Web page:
The vital instinct. Hardly any leaves left (which means they stayed…) Partly to blame for the event were the sickening lights that blindeded ed the on-lookers (and look-onners, though there were fewer of those.) That night the fog…
“What you’ve reached here,” the narrator said to the audience, “is a point at which a decision must be made: to commit to continuing or to abandon (all hope) and move on to other phenomena. You have been warned (by others, not by us.) Words are not always what they seam. Under certain conditions (in the rain or while dreaming) we see what we say and think what we believe we don’t. That is the time of the now.”
There were four beings that exited the craft. Although the moon was covered by a think blanket of cloud, it’s shallow presence hummed quietly behind the trees and behind the clouds and in front of most of the space and nothingness. There were four beings that exited the craft, but we’re in the city now. The only trees are artificial and the sidewalk is wet from fear (it hadn’t rained in days. The clouds were holding the raindrops ransom… It was…)
There were four beings that exited the craft.
A Play (of Sorts)
[Stage is dark. A thick fog bubbles and rolls across the ground. A single lamp post with a very dim bulb, red or dark orange, stands in the middle of the stage. A WOMAN enters stage left walking backwards and being as quiet and careful as she can be. An OFFICER enters the stage from the right, also walking backwards with his gun drawn and moving with great care not to make a sound. The two continue towards the lamp post in the center of the stage and nearly collide.]
WOMAN: Oh! Cheese and crackers!
OFFICER: [Points gun at the WOMAN then quickly lowers it.] Sorry about that, ma’am. But, you shouldn’t be out here tonight. Strange things are afoot!
WOMAN: Heart attack. Nearly a heart attack…
OFFICER: Sorry, sorry. But why aren’t you home. It’s almost midnight!
WOMAN: Turpentine. I needed turpentine to finish dinner.
WOMAN: [Seems to come to her senses. Straightens herself.] Officer, I’d like to report a strange incident.
OFFICER: Did you say turpentine? Like for paint?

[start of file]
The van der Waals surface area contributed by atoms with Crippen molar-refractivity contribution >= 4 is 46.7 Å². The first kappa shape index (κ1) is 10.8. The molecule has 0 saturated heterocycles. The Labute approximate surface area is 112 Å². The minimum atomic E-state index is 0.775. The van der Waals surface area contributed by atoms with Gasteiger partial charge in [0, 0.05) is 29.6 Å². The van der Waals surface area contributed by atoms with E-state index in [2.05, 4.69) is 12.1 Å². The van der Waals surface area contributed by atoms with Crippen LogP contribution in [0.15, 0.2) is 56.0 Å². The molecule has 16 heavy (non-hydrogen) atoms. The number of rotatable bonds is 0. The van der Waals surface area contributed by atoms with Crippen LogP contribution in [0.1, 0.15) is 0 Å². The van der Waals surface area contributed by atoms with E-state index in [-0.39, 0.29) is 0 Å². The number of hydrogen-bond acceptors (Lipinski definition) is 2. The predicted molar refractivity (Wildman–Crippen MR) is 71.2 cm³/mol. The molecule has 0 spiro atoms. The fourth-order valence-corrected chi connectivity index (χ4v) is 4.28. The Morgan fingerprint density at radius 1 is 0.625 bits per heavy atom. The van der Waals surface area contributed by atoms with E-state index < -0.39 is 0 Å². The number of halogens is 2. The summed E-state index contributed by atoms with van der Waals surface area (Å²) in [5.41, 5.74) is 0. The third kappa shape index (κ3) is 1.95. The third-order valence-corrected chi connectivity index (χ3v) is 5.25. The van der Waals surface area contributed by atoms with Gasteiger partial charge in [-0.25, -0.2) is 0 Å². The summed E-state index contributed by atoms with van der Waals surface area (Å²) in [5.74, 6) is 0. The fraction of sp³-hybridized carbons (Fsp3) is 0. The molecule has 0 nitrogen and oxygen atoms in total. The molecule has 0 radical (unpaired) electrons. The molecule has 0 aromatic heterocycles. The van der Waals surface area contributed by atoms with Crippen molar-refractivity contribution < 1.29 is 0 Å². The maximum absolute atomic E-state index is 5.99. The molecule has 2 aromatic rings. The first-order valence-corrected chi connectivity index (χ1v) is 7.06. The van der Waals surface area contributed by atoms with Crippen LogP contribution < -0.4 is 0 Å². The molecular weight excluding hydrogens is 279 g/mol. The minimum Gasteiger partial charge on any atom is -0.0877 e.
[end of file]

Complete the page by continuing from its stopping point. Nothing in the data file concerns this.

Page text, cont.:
WOMAN: Never mind that now! I’ve just seen something horrible, in the alley down the street.
OFFICER: Hold on. It’s almost midnight, and you haven’t finished your dinner, and you need turpentine to finish it.
WOMAN: In the alley! Just a few moments ago! There were these lights and it landed in the alley.
OFFICER: [Pats himself over as if he’s looking for something and can’t find it.] Where’s my radio?
WOMAN: Would you listen to me? There were four of them, officer, in the alley just down the street!
[Suddenly, from off stage, we hear the sounds of horses, neighing and hooves clopping. Then, from stage right and pulled by wires or cables invisible to the audience, an old-fashioned wooden cart rolls onto the stage. The WOMAN and the OFFICER watch as the cart slowly rolls, as if pulled by invisible horses, from stage right all the way to stage left and EXITS. The OFFICER and the WOMAN look at each other and each appears to be very concerned.]
WOMAN: I’ve forgotten a very important appointment that I must get to.
OFFICER: Yes, and I have a guitar lesson in ten minutes.
[The pair shake hands and then slowly begin walking backwards towards the sides of the stage, the WOMAN moving backwards towards stage right, the OFFICER moving towards stage left, his gun drawn and ready. Once they have each EXITED, strange, unsettling music begins to play while spotlights of various colors begin swirling around the stage and a series of black lights come on. The spotlights turn off one by one, leaving only the black lights, and once this is all the illumination left, four actors in strange, INHUMAN costumes, mostly black but with odd, monstrous figures painted in fluorescent colors, creep onto the stage. They walk towards the front and center of the stage as the strange music gets louder and louder, until they are right at the edge of the stage. Once they reach the very edge of the stage the lights, music, and everything go off.]
When considering the effects of nonsense on a mind trained from birth to accept nothing but rationality, the perpetration of the non-rational or nonsensical upon this type of audience can be conceived of as a form of emotional abuse. The audience will most likely reject the proceeding as an acceptable form of entertainment and may even become angry or even violent. (See various riots caused by Stravinsky, Suicide [the band], Dada, etc…) However, what is considered over the top, unpalatable, and unacceptable by one generation can, with the correct amount of saturation and explanation, (VERY scientific—the EQUATIONS must be perfectly calculated,) will often become commonplace for the next generation. (Consider the Sex Pistols, once banned throughout England and America because of their ferocity and extreme lyrics, but now a rather tame listening experience compared to other contemporary popular performers.)
This is the role of nonsense, of the avant-garde, of the cutting edge. Weeeeee! Ah yah! Hiiiiii ho!
New Henpeck Chronicle, Aug. 4th, 1884.
According to Alice Pennypickle, a strange series of lights set the hills behind her farmhouse aglow just before midnight on August 3rd. She and her husband, Bill “Chalk Outline” Pennypickle, saw the lights and heard a weird sound. Her husband, along with their hunting dog, Boots, went to investigate and never returned. Sheriff Smeltzer and a volunteer group of around 40 men and women searched the hills all day, but found no trace of Bill, Boots, or whatever it was that caused the lights. Mrs. Pennypickle is offering a massive reward, $4!!!, for the return of her dog. If her husband is found she would be okay with that, too.
“There were four of them,” the WOMAN said, then whispered to herself, “and I think I love them all…”
—Richard F. Yates